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On this day* in 1870, laborers broke ground for the Brooklyn Bridge. Construction would continue for more than a decade, until finally, in 1883, the span opened to the public, a triumph associated with its designers, John and Washington Roebling. It was, at that time, the longest suspension bridge in the world.

The Brooklyn Bridge is a technical marvel, an achievement of unparalleled ingenuity and good fortune. It would not have been possible without steel, the miracle material of the day. Nor could it have been completed without the labor of hundreds of workers, including more than twenty men who died building it.

But if the bridge can be celebrated as an engineering icon, an architectural treasure, or a monument to American labor, it may be even more interesting as a cultural touchstone, the best example of what Perry Miller, Leo Marx, and John Kasson have all called the “technological sublime.” David Nye later borrowed that phrase from Marx, his teacher, when he wrote this book. In it, Nye suggests that:

In a physical world that is increasingly desacralized, the sublime represents a way to reinvest the landscape and the works of men with transcendent significance.

The sublime, Nye argues, was particularly important for early-nineteenth century Americans. Casting about for a way to define a nation seemingly bereft of any history and culture — Indians had no written records; plus, they were savages and so didn’t count — many Americans turned to the natural landscape, celebrating environmental features such as Niagara Falls, the Mississippi River, or, somewhat later, the Rockies as evidence that God favored their young republic.

By the Jacksonian period, though, Americans increasingly venerated features of the built as well as natural environments. They celebrated the emerging technologies that were, in their words, able to annihilate space and time — steamboats, canals, and railroads — bringing far-removed places into relatively close proximity. The Erie Canal, a hybrid landscape, for instance, symbolized how human creativity could complete God’s seemingly unfinished work, linking New York’s coast with the Great Lakes. Boosters tried to hide the hard work that underlay such endeavors, a strategy intended to increase the impact of the technological sublime.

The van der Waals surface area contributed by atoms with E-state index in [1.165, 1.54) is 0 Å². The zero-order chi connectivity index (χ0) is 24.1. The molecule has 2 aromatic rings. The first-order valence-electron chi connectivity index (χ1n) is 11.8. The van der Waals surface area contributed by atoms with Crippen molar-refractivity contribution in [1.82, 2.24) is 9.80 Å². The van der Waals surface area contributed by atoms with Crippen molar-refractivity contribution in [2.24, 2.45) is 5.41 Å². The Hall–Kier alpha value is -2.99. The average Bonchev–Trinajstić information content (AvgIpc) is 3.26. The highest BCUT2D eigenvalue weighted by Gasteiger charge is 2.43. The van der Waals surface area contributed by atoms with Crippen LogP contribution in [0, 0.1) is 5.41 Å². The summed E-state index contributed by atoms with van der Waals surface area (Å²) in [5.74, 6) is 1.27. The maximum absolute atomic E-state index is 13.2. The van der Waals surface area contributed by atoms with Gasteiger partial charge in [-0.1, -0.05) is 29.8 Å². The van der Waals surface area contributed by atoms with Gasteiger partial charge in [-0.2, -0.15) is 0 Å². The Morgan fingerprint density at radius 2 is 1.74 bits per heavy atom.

After the Civil War, Americans especially venerated bridges being built around the nation, artifice that literally knit an increasingly pluralistic people together. James Eads spanned the Mississippi at St. Louis, opening his masterpiece to much patriotic fanfare on July 4, 1874. But no bridge of the era was more renowned or beloved than the one that crossed the East River between Brooklyn and Manhattan.

In 1883, Brooklyn’s mayor, Seth Low, employed rhetoric that had become relatively common when Americans praised their technological wonders:

The impression upon the visitor is one of astonishment that grows with every visit. No one who has been upon it can ever forget it. This great structure cannot be confined to the limits of local pride. The glory of it belongs to the race. Not one shall see it and not feel prouder to be a man…It is distinctly an American triumph. American genius designed it. American skill built it, and American workshops made it.

Nye quotes another observer describing the bridge as, “a trophy of triumph over any obstacle of Nature.” And there was the rub. By the 1870s — the era of steel rails, of steam, and of suspension bridges — it seemed that technology could overcome any hurdle that the natural world placed in the path of human progress.

Americans have rarely since retreated from such utopian views. An Edward Abbey or Ted Kaczynski notwithstanding, the technological sublime still typically grips the national imagination. And if we now recognize that the project of conquering nature is both an illusion and self-defeating, we can look back to 1870 to witness one of the moments in our history when that fever dream took deep root. Or we can stroll a leisurely mile across the Brooklyn Bridge, elevated more than one hundred feet above the turbid East River, and gaze upon the skylines of two great boroughs. But beware, the effect is the same now as it was then: a sense of awe mingled with opportunity. Anything seems possible in such a moment. Sublime!

* Wikipedia says it was today, not yesterday, so I’m going with that.